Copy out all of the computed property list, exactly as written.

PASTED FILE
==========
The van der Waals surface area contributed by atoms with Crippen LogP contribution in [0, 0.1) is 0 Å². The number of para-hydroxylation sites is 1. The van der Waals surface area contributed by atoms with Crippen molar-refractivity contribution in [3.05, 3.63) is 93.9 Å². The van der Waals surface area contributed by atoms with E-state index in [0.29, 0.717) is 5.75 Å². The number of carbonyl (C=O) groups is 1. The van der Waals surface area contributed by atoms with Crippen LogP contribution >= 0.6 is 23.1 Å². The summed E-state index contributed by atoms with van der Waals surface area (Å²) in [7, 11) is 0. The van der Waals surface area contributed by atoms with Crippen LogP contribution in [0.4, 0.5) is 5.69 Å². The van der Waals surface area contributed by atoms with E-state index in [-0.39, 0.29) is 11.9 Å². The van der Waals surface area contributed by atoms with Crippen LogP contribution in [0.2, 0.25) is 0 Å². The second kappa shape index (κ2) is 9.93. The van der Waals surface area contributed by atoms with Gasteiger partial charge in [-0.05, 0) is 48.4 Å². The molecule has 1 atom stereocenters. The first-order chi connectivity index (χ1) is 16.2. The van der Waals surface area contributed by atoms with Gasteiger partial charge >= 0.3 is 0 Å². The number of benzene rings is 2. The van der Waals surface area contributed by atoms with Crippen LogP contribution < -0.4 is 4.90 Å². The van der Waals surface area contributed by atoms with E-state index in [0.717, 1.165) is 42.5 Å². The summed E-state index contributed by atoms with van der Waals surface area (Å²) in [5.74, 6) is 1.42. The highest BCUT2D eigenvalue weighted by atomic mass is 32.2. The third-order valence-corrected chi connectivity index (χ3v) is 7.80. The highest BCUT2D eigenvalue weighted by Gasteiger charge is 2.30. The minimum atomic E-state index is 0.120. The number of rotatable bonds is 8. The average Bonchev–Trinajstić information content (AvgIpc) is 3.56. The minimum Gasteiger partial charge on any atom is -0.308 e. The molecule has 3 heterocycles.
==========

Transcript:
The van der Waals surface area contributed by atoms with Crippen LogP contribution in [0, 0.1) is 0 Å². The number of para-hydroxylation sites is 1. The van der Waals surface area contributed by atoms with Crippen molar-refractivity contribution in [3.05, 3.63) is 93.9 Å². The van der Waals surface area contributed by atoms with E-state index in [0.29, 0.717) is 5.75 Å². The number of carbonyl (C=O) groups is 1. The van der Waals surface area contributed by atoms with Crippen LogP contribution >= 0.6 is 23.1 Å². The summed E-state index contributed by atoms with van der Waals surface area (Å²) in [7, 11) is 0. The van der Waals surface area contributed by atoms with Crippen LogP contribution in [0.4, 0.5) is 5.69 Å². The van der Waals surface area contributed by atoms with E-state index in [-0.39, 0.29) is 11.9 Å². The van der Waals surface area contributed by atoms with Crippen LogP contribution in [0.2, 0.25) is 0 Å². The second kappa shape index (κ2) is 9.93. The van der Waals surface area contributed by atoms with Gasteiger partial charge in [-0.05, 0) is 48.4 Å². The molecule has 1 atom stereocenters. The first-order chi connectivity index (χ1) is 16.2. The van der Waals surface area contributed by atoms with Gasteiger partial charge >= 0.3 is 0 Å². The number of benzene rings is 2. The van der Waals surface area contributed by atoms with Crippen LogP contribution < -0.4 is 4.90 Å². The van der Waals surface area contributed by atoms with E-state index in [0.717, 1.165) is 42.5 Å². The summed E-state index contributed by atoms with van der Waals surface area (Å²) in [5.74, 6) is 1.42. The highest BCUT2D eigenvalue weighted by atomic mass is 32.2. The third-order valence-corrected chi connectivity index (χ3v) is 7.80. The highest BCUT2D eigenvalue weighted by Gasteiger charge is 2.30. The minimum atomic E-state index is 0.120. The number of rotatable bonds is 8. The average Bonchev–Trinajstić information content (AvgIpc) is 3.56. The minimum Gasteiger partial charge on any atom is -0.308 e. The molecule has 3 heterocycles.